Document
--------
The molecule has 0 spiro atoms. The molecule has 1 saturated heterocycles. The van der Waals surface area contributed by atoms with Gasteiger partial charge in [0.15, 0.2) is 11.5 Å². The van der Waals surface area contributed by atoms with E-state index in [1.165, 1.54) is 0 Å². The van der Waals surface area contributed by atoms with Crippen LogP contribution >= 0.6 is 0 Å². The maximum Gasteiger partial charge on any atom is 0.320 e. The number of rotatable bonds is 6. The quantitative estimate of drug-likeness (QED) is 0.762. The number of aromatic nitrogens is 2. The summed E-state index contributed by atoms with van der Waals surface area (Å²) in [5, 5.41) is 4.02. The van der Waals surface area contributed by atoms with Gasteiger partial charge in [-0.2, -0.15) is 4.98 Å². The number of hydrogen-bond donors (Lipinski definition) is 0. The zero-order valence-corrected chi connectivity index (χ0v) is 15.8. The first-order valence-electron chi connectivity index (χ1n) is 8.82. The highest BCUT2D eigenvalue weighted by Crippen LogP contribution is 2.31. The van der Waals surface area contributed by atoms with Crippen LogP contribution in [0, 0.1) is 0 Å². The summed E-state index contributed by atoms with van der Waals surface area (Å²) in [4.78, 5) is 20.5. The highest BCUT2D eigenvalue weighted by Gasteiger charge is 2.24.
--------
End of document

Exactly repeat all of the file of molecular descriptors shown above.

The molecule has 0 spiro atoms. The molecule has 1 saturated heterocycles. The van der Waals surface area contributed by atoms with Gasteiger partial charge in [0.15, 0.2) is 11.5 Å². The van der Waals surface area contributed by atoms with E-state index in [1.165, 1.54) is 0 Å². The van der Waals surface area contributed by atoms with Crippen LogP contribution >= 0.6 is 0 Å². The maximum Gasteiger partial charge on any atom is 0.320 e. The number of rotatable bonds is 6. The quantitative estimate of drug-likeness (QED) is 0.762. The number of aromatic nitrogens is 2. The summed E-state index contributed by atoms with van der Waals surface area (Å²) in [5, 5.41) is 4.02. The van der Waals surface area contributed by atoms with Gasteiger partial charge in [-0.2, -0.15) is 4.98 Å². The number of hydrogen-bond donors (Lipinski definition) is 0. The zero-order valence-corrected chi connectivity index (χ0v) is 15.8. The first-order valence-electron chi connectivity index (χ1n) is 8.82. The highest BCUT2D eigenvalue weighted by Crippen LogP contribution is 2.31. The van der Waals surface area contributed by atoms with Crippen LogP contribution in [0, 0.1) is 0 Å². The summed E-state index contributed by atoms with van der Waals surface area (Å²) in [4.78, 5) is 20.5. The highest BCUT2D eigenvalue weighted by Gasteiger charge is 2.24.